There are a lot of differences from the USA of 1955 and the present day. If you could show that the requirement of efficacy testing actually caused the end of “The Golden Age”, then that would be a very strong point in favor of removing the requirement. I will not assume it is true without evidence, just as you do not with the “low hanging fruit” explanation.

    3. kyosce says:

      Erebus, I think you miss the point of drug testing. Our current regulatory framework is such that a seller may not make a health benefit claim for their drug without specific evidence the claim is true, validated by FDA approval. The value to the consumer of a drug is based in this health benefit.

      In a “safety testing only” approval process, would you give sellers the right to make a claim for any health benefit they choose? Or legislate they could make no benefit claim at all? Either way the transactional value is destroyed.

      I also consider “Many if not most of the drugs in use today, from aspirin to penicillin to corticosteroids, were developed well before the institution of efficacy testing.” a specious argument. These drugs were efficacy tested by trial and error. Institutions don’t use this method today because it has higher risks and is more inefficient than clinical trials.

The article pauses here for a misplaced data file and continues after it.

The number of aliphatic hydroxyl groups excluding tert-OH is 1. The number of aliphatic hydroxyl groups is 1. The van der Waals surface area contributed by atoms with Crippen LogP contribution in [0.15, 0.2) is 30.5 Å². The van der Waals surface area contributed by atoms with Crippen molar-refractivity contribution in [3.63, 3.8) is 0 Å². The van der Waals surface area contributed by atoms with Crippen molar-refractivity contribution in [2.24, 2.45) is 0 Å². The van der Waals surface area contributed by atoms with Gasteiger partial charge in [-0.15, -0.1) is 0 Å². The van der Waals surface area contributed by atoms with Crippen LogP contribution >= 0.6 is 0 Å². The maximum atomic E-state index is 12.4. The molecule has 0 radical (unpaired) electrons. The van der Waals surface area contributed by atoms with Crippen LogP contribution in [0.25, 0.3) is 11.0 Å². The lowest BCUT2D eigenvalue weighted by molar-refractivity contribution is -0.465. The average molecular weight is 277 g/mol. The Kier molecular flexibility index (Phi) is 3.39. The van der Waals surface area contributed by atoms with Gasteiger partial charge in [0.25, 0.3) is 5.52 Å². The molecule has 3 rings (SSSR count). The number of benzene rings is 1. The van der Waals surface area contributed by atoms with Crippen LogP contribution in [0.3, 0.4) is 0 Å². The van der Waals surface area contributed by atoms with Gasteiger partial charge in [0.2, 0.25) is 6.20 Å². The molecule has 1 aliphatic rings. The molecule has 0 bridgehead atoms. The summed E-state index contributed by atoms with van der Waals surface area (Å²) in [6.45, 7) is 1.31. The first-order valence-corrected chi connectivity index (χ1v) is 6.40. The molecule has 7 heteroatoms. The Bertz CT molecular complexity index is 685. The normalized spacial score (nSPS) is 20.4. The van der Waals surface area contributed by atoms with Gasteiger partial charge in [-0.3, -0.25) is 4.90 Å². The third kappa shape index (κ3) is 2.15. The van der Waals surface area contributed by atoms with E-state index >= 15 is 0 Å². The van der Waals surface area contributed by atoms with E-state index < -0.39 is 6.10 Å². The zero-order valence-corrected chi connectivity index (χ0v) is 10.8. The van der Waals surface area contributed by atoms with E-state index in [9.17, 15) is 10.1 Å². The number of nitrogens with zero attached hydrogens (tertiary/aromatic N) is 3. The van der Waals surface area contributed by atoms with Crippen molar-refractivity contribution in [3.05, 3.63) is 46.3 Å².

1. Erebus says:

        So penicillin couldn’t be sold as an antibiotic in 1960, because the FDA didn’t spend ten years measuring its efficacy as an antibiotic? Surely you realize how wrong-headed that is. And, moreover, how many millions such a policy would have condemned to death. (And in such ways is institutional inertia taken to grotesque depths…)

        Surely you realize that there was no such thing as mandated efficacy testing until 1968?

        As for this:

        >”These drugs were efficacy tested by trial and error. Institutions don’t use this method today because it has higher risks and is more inefficient than clinical trials.”

        No. They don’t use that method today because it is illegal. It is orders of magnitude more efficient than the way the FDA mandates clinical trials be run. On this point the evidence is certain. Compare drug development 60 years ago to drug development today, in both time to completion and cost. Again, drug development has become NASA: What was possible 60 years ago is no longer possible today.

        1. Derek Lowe says: